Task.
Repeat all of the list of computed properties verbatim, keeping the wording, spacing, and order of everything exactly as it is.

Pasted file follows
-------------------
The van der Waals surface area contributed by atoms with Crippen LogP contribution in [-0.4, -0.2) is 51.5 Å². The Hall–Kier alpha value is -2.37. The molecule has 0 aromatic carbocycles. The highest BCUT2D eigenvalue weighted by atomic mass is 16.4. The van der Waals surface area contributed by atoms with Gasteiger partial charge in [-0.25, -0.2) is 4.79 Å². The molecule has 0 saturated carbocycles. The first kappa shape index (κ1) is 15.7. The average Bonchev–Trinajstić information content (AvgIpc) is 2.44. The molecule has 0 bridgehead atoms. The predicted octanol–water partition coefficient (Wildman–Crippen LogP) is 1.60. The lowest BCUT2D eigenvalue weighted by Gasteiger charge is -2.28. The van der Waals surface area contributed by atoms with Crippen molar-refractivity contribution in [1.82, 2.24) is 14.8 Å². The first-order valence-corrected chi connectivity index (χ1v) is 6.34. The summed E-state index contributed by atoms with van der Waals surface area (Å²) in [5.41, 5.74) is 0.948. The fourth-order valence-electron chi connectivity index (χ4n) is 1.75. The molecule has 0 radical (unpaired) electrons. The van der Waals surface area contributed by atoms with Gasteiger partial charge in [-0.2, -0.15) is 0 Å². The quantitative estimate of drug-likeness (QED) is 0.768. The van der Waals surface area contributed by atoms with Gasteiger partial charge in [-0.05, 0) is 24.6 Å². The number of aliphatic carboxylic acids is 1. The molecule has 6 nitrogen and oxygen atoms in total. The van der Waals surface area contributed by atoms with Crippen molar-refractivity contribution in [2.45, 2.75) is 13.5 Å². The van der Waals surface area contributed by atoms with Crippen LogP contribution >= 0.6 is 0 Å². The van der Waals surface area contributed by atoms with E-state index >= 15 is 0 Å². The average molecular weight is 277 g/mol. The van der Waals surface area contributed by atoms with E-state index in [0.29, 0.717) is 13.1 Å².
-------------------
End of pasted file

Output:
The van der Waals surface area contributed by atoms with Crippen LogP contribution in [-0.4, -0.2) is 51.5 Å². The Hall–Kier alpha value is -2.37. The molecule has 0 aromatic carbocycles. The highest BCUT2D eigenvalue weighted by atomic mass is 16.4. The van der Waals surface area contributed by atoms with Gasteiger partial charge in [-0.25, -0.2) is 4.79 Å². The molecule has 0 saturated carbocycles. The first kappa shape index (κ1) is 15.7. The average Bonchev–Trinajstić information content (AvgIpc) is 2.44. The molecule has 0 bridgehead atoms. The predicted octanol–water partition coefficient (Wildman–Crippen LogP) is 1.60. The lowest BCUT2D eigenvalue weighted by Gasteiger charge is -2.28. The van der Waals surface area contributed by atoms with Crippen molar-refractivity contribution in [1.82, 2.24) is 14.8 Å². The first-order valence-corrected chi connectivity index (χ1v) is 6.34. The summed E-state index contributed by atoms with van der Waals surface area (Å²) in [5.41, 5.74) is 0.948. The fourth-order valence-electron chi connectivity index (χ4n) is 1.75. The molecule has 0 radical (unpaired) electrons. The van der Waals surface area contributed by atoms with Gasteiger partial charge in [-0.2, -0.15) is 0 Å². The quantitative estimate of drug-likeness (QED) is 0.768. The van der Waals surface area contributed by atoms with Gasteiger partial charge in [-0.05, 0) is 24.6 Å². The number of aliphatic carboxylic acids is 1. The molecule has 6 nitrogen and oxygen atoms in total. The van der Waals surface area contributed by atoms with Crippen molar-refractivity contribution in [2.45, 2.75) is 13.5 Å². The van der Waals surface area contributed by atoms with Crippen LogP contribution >= 0.6 is 0 Å². The van der Waals surface area contributed by atoms with E-state index >= 15 is 0 Å². The average molecular weight is 277 g/mol. The van der Waals surface area contributed by atoms with E-state index in [0.29, 0.717) is 13.1 Å².